After repeated delays
and much speculation, the historically-inspired fantasy feature 47 Ronin
has at long last come to theaters! Keanu Reeves, The Wolverine
's Hiroyuki Sanada and Pacific Rim
's Rinko Kikuchi star in this action-adventure tale about a band of shamed samurai who risk death and eternal dishonor to avenge their master, who died because of a manipulative lord and a shape-shifting sorceress. It's been a long wait in part because of the arduous work involved in 3D filmmaking, but has it all been worth it?
This is what we seek to uncover in our To 3D Or Not To 3D column. Here we evaluate a movie's utilization of 3D through seven categories, considering the full scope of the 3D viewing experience. Consider it a consumer's guide for your moviegoing, where you can weigh in on how you plan to see 47 Ronin
through our viewers poll.
As a fantasy adventure that features sprawling fight scenes, rolling landscapes, and a barrage of monsters that include dragons, giants, and other razor-teethed beasts, 47 Ronin
seems a terrific base for 3D. Add to this premise the whipping swirls of fabric in fight scenes and the fluttering of snow and ash, and it's a great starting point for the immersive device.
Planning & Effort Score
The plans to make 47 Ronin
in 3D were announced back in 2010
, when Universal declared the film would be shot in 3D versus post-converted. Beyond the fact that this typically results in higher quality 3D images, shooting for 3D also tends to prevent filmmakers from selecting shot choices that clash with the extra dimension, like out of focus foreground elements or whip pans. Director Carl Rinsch, who makes his feature directorial debut here, manages to avoid these 3D pitfalls. However, a favoring of tight close-ups kills a lot of the film's opportunities to let the device shine.
Before the Window Score
This is the aspect of the 3D viewing experience where it seems that elements of the moving are coming out into the theater. 47 Ronin
makes use of this in some atmospheric moments, like having snow flakes or little licks of flames and smoke transcend this space. Sometimes you might even notice a slashing sword or some snarling monster paws pushing before the window.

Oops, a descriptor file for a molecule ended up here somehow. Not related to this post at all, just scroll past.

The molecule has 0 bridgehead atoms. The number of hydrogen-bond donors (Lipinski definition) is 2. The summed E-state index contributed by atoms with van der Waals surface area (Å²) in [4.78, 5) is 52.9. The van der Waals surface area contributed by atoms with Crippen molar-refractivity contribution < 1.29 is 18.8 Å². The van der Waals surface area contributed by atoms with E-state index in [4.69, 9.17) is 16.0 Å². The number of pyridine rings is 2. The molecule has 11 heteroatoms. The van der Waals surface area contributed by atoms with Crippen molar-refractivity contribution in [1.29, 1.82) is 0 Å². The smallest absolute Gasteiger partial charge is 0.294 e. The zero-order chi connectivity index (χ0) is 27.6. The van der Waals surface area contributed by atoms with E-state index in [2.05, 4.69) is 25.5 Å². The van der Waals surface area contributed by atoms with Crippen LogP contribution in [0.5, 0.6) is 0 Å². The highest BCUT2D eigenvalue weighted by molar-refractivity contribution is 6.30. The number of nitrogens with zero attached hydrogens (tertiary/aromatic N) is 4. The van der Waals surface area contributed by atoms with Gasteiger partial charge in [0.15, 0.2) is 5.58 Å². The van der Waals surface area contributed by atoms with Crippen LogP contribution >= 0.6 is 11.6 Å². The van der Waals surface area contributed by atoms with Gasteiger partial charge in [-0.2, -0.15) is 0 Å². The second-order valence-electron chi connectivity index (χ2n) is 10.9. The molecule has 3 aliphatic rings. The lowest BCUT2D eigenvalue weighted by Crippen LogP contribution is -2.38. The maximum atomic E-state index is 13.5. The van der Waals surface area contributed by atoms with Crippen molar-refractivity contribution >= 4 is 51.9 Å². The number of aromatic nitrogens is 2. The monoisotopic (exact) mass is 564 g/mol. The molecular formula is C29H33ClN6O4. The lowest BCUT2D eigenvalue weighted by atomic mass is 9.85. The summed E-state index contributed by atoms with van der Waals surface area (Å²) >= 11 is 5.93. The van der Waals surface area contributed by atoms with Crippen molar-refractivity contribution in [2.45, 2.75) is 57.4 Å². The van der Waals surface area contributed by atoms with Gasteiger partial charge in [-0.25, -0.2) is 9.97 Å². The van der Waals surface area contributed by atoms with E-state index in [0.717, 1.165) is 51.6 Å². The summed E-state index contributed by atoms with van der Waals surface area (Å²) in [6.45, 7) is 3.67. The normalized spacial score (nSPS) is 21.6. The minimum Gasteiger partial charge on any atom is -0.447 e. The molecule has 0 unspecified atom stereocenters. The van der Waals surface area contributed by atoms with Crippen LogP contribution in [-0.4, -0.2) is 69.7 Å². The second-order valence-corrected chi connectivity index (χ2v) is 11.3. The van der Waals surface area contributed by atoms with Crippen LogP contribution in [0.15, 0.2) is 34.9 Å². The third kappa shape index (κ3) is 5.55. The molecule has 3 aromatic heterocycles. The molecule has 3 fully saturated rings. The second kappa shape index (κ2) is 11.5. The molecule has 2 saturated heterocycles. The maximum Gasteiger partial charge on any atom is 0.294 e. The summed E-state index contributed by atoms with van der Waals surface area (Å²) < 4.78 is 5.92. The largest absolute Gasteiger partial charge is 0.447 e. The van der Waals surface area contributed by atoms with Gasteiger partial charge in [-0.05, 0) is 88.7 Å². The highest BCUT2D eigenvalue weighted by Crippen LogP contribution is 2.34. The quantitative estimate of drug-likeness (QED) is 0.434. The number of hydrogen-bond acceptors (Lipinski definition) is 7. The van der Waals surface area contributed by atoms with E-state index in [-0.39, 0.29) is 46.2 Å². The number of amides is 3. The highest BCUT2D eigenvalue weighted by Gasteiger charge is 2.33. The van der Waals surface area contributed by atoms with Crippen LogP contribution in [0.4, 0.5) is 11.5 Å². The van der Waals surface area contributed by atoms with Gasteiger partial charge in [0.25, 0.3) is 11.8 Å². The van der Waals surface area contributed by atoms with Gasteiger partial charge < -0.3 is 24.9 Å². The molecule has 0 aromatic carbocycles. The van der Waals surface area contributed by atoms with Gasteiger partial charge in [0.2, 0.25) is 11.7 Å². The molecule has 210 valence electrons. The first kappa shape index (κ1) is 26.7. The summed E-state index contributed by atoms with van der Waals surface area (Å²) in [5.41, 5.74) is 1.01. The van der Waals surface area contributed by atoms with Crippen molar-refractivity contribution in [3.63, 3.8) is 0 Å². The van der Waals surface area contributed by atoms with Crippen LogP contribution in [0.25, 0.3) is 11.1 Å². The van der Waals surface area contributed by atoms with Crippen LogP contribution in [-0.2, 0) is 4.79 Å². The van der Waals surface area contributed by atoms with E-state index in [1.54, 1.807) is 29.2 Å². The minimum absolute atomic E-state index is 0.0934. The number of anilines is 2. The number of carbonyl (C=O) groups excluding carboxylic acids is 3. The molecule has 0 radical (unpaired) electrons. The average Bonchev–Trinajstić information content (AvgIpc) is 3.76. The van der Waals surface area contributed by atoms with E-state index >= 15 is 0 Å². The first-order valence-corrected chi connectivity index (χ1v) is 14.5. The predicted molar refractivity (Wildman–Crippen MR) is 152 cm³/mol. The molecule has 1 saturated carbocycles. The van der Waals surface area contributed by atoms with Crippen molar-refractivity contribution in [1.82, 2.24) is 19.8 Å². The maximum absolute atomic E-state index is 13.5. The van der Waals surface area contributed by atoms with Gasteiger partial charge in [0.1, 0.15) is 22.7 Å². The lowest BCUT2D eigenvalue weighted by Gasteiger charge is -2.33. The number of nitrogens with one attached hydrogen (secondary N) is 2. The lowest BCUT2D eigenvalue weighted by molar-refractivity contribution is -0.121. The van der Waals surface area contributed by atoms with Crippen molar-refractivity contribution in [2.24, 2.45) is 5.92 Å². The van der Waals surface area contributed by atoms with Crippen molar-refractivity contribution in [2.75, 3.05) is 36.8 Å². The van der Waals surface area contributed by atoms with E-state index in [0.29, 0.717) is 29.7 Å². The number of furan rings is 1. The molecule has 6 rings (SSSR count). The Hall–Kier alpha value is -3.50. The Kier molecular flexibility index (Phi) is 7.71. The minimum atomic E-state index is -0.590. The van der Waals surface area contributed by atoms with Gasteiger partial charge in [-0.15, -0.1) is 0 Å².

Beyond the Window Score
Where Before the Window reaches into the theater, Beyond the Window is the element of 3D that enhances the feeling of depth back into the screen. Peppered with striking sets like villain-stuffed pirate ships, expansive fields, thickly tangled forests, and delicately decorated palaces, there are plenty of platforms for this device to be made useful. Unfortunately, Rinsch drapes his movie in smoke, fog, and darkness, which cuts down on the depth of field and the beyond-the-window effect. Some subpar computer-generated backdrops also make for less-than-stellar 3D stages.
Inevitably, putting on 3D glasses makes the movie look dimmer. Crafty helmers compensate by boosting up the film's brightness accordingly, but it seems Rinsch overlooked this 3D snare. Various scenes take place at night, or in dark caverns, and to be frank it can be hard to make out all the details therein. Worse yet, the gorgeous color-pallette Rinsch chose for his fantastical fable of bravery and beasts is signifigantly sullied and dulled by the grey 3D glasses sheen.
This is the simplest way to see how much 3D you're getting in a given scene. Basically, take your glasses off and consider how blurry portions of the picture are. Then put them back on and see the 3D pop anew. I ran this super scientific test throughout 47 Ronin
and am sorry to report that there was little popping back at me when I put my 3D specs back on.
Audience Health Score
Bad 3D can actually be bad for your health causing headaches or nausea. Thankfully, 47 Ronin
's 3D was solid--or maybe nonexistent--enough that there were no ill-effects of it within the 127-minute run time.